all good things must end.

well, it is upon us. the end of my practicum and summer fieldwork in Ecuador. while at times I didn’t think I’d ever get to this point, it’s now crazy to believe that my return to the US is happening.

it’s been quite the adventure: I’ve been to the coast and back, twice over. I’ve stood at peaks high above recommended oxygen levels. I’ve visited the middle of the world and South America’s largest indigenous market. I even rode a boat around a lake in the crater of an active volcano. (you can see pics of these adventures, on my gallery page). however, this highlight reel doesn’t really do justice for the summer I’ve had.

last night, I attend Quito’s “Fiesta de la Luz” – a time when the historic center of the city is shut down, and for five consecutive nights, Quiteños (and Ecuadorians from across the country) gather to celebrate this city and this country and enjoy some spectacular art (really, I was blown away by the light shows displayed in La Plaza del Teatro and on the churches of Santo Domingo and the Basilica). standing there in the dark, taking in the scene, surrounded by thousands of others, I had the chance to reflect on my time here and just how much I have appreciated being in Quito and Ecuador.

however, having just returned from a field visit to the coast, I couldn’t forget the images and stories of those who lost their homes nearly sixteen months ago now. while many have rebuilt or repaired their homes, many with the assistance of the government, others with support from NGOs, there are still many who struggle to recover. those who live in declared risk zones where reconstruction is impossible. those who didn’t receive assistance in those initial passes, and who, now that most NGOs are gone and projects are finished, are unlikely to receive assistance. those who received a shelter which is inadequately sized for their large families and who can’t predict when they will have the ability to add to or modify their home.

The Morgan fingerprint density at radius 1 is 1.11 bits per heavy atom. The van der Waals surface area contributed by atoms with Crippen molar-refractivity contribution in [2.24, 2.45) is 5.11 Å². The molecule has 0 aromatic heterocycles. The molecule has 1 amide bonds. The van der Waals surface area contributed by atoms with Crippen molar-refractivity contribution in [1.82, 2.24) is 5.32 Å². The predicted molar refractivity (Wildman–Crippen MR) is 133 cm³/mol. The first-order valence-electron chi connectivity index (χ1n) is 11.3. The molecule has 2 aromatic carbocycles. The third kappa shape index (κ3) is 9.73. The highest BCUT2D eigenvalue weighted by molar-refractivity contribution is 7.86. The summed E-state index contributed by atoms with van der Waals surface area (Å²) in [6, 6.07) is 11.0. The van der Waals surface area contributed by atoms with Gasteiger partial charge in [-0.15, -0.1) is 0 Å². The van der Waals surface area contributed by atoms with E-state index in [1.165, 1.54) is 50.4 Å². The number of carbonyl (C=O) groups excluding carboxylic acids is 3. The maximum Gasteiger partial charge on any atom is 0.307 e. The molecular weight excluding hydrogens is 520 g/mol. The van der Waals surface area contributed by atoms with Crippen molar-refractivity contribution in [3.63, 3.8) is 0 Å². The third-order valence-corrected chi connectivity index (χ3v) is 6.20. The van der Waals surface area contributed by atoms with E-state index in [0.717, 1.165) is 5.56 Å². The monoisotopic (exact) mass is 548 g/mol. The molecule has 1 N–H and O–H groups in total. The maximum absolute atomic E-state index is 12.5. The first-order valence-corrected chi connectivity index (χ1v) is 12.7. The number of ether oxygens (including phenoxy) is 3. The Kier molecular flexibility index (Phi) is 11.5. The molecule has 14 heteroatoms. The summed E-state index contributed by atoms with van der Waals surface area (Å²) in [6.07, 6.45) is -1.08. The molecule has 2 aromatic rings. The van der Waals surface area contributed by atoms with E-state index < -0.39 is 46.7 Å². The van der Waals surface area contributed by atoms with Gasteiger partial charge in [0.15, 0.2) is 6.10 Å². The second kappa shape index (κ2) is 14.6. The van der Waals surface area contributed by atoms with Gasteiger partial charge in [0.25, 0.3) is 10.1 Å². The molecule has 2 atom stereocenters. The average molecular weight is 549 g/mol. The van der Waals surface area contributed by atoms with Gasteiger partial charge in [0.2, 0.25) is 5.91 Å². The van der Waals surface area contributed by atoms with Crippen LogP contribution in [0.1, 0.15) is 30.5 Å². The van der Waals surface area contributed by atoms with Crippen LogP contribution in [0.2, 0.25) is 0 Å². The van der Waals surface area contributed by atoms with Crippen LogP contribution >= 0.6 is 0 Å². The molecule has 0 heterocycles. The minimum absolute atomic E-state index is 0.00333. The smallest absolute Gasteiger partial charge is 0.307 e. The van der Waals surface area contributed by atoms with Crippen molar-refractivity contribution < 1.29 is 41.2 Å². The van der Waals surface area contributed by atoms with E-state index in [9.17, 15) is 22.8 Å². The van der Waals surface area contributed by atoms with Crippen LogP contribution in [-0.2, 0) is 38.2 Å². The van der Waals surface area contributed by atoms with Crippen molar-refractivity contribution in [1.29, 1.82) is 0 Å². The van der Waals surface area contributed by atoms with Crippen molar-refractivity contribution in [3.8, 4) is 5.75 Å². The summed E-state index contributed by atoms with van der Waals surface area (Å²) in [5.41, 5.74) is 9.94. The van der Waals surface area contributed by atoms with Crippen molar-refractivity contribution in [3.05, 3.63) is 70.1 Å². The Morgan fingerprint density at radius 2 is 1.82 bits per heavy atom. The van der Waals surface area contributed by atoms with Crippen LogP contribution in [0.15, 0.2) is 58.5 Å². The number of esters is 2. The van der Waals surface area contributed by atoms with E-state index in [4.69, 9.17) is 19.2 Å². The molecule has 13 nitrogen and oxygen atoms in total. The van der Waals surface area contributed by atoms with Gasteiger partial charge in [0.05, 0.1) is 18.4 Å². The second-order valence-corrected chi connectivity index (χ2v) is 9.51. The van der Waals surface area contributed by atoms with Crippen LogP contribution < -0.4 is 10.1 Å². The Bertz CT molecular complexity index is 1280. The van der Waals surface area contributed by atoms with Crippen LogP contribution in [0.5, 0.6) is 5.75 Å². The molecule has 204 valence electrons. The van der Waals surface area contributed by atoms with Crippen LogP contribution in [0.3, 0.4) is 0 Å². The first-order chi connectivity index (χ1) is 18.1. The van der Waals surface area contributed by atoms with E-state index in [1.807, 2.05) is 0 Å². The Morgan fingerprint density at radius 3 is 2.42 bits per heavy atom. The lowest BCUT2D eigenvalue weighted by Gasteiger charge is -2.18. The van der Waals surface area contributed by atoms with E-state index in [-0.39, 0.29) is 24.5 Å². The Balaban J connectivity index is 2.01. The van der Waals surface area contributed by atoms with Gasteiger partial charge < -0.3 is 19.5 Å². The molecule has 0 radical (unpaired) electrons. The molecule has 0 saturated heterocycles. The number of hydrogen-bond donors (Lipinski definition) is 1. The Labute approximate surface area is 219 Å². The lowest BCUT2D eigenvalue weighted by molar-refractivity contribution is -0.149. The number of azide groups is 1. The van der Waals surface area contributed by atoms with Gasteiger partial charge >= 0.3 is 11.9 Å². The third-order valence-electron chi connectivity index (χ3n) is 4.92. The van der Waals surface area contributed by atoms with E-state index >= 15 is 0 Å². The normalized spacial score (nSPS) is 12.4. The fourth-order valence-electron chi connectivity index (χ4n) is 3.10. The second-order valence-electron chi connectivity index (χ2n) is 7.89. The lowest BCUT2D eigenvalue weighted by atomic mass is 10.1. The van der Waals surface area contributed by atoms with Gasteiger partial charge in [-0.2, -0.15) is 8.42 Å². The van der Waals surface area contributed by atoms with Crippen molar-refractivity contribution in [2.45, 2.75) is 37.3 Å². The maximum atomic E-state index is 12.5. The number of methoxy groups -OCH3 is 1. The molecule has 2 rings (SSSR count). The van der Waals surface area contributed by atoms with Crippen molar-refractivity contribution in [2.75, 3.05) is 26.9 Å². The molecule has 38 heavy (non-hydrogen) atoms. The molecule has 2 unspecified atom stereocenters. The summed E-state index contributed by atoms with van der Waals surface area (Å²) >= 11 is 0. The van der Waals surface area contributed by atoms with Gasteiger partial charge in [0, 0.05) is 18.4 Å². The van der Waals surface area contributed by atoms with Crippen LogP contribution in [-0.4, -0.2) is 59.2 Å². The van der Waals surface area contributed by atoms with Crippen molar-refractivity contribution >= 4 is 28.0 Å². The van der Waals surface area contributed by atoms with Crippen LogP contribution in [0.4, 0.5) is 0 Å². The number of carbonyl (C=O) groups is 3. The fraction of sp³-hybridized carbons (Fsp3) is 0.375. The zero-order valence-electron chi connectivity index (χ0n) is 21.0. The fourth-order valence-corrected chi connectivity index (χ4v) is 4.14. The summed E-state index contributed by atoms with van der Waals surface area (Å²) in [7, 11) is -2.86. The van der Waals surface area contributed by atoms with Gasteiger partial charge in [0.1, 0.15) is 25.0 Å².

and then there are those who received shelters that they like and that works for their family, but was designed with temporality in mind. a shelter that in a year or two or maybe five will start to decay.

and for all of these families, and the millions more across the country, what would happen if, Heaven forbid, another earthquake was to strike? are we really building back better? are we actually enabling communities to, themselves, build back better? my focus this summer was on the messaging of safe and secure construction ideas. while these ideas might have stuck for some families (for many, I’m not sure that they did), do they have the resources to build safely on their own? these are all questions for future research (and that of other humanitarians interested in shelter).

now, I don’t want to sound hopeless and dejected because, surely, I am anything but. I was amazed by the strength and resilience of the families that welcomed me into their homes and told me about their path of rebuilding both their homes and their lives. I was moved by the conversations of communities coming together to help their neighbors in need. I learned much from them and the organizations that were responding to the earthquake in three days’ time and are still working to promote safety and health in many communities.

in all, this experience has been one filled with ups and downs, challenges and triumphs, successes and failures. I have learned much along the way and am excited to continue learning. while my Spanish still needs improving, it’s come a long way (and is something I hope not to forget as soon as I return home!).

so, this is not adiós Ecuador, but merely hasta luego. I do hope to see you again very soon.

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